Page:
Wednesday, September 12, 2007

Lord Kelvin (1895): Heavier than air flying machines impossible

Indeed, eight years before Orville and Wilbur Wright took their home-built flyer to the sandy dunes of Kitty Hawk, cranked up the engine, and took off into the history books, Lord Kelvin, the President of the Royal Society of England made a forceful declaration. "Heavier than air flying machines are impossible," said this very powerful man of science....Rumor has it Lord Kelvin was slightly in error.

by NASA Deputy Administrator Gregory on December 17, 2003 at Kitty Hawk

from Wikipedia:

In 1895, as president of the Royal Society, Kelvin is quoted as saying, "Heavier-than-air flying machines are impossible,"[32] proven false a mere eight years later with the flight of Orville and Wilbur Wright's Wright Flyer at Kitty Hawk in 1903. In 1897, he predicted that "Radio has no future;" [33] while the popularity of radio did not appear in his lifetime (it was not until the 1920s and 30s that it attained any degree of popularity), the statement was nevertheless proven false.

Wikipedia also discusses work of Kelvin relevant to Edison, the light bulb, and dc current:

In 1893, Thomson headed an international commission to decide on the design of the Niagara Falls power station. Despite his previous belief in the superiority of direct current electric power transmission, he was convinced by Nikola Tesla's demonstration of three-phase alternating current power transmission at the Chicago World's Fair of that year and agreed to use Tesla's system. In 1896, Thomson said "Tesla has contributed more to electrical science than any man up to his time."[23]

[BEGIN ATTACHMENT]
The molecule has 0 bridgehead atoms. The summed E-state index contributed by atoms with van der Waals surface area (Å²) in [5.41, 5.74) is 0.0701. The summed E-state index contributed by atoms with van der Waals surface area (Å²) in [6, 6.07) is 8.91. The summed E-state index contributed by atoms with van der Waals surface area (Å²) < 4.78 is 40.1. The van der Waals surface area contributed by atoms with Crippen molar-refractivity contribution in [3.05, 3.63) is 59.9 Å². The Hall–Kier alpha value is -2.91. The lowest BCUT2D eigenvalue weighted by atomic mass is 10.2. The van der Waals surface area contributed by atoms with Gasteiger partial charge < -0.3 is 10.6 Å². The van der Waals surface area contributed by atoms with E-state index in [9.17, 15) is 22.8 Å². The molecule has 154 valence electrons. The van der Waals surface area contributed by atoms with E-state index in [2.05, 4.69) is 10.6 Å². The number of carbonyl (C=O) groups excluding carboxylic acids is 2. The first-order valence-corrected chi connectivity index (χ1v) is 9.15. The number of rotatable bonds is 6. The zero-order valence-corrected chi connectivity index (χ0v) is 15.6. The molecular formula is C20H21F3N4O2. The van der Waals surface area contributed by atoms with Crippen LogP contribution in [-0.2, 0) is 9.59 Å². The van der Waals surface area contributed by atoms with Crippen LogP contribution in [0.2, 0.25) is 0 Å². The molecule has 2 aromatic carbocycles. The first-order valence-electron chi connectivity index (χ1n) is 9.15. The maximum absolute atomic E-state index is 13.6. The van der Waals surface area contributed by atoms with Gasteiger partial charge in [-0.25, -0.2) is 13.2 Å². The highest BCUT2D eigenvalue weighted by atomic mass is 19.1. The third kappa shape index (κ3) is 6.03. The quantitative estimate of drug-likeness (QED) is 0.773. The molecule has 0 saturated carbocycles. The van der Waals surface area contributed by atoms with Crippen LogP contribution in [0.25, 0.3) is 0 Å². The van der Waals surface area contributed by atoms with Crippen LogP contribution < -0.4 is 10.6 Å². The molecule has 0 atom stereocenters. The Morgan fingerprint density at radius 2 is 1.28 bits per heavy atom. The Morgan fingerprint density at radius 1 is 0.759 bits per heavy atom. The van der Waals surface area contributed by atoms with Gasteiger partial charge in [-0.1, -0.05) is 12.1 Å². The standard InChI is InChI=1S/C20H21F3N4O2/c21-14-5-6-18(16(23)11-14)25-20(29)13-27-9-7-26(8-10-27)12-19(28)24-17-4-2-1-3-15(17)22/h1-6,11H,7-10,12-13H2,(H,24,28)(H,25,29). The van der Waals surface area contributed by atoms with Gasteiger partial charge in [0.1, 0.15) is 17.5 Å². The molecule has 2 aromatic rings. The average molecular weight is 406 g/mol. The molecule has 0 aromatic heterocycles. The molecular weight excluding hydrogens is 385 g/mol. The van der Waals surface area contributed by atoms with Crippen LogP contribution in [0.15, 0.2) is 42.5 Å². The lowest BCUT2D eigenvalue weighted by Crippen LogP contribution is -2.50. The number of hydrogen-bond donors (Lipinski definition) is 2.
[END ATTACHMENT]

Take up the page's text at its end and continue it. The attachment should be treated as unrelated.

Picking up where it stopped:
Recall that, at the Chicago Fair in 1893 (Columbian Exposition), the light bulbs of Edison were NOT used, even though the Edison patent was in effect until 1894. All the talk about the Edison patent "blocking innovation" is NOT in accord with what was actually happening at the time.

***See also

They really ought to have known better. including

"Our future discoveries must be looked for in the sixth decimal place."
-- A. A. Michelson, 1894
[On the occasion of the dedication of a physics laboratory in Chicago,
noting that all the more important physical laws had been discovered]

"X-rays will prove to be a hoax."
-- Lord Kelvin, president, Royal Society, 1895

"Flight by machines heavier than air is impractical and insignificant, if
not utterly impossible."
-- Simon Newcomb, Director, U.S. Naval Observatory, 1902


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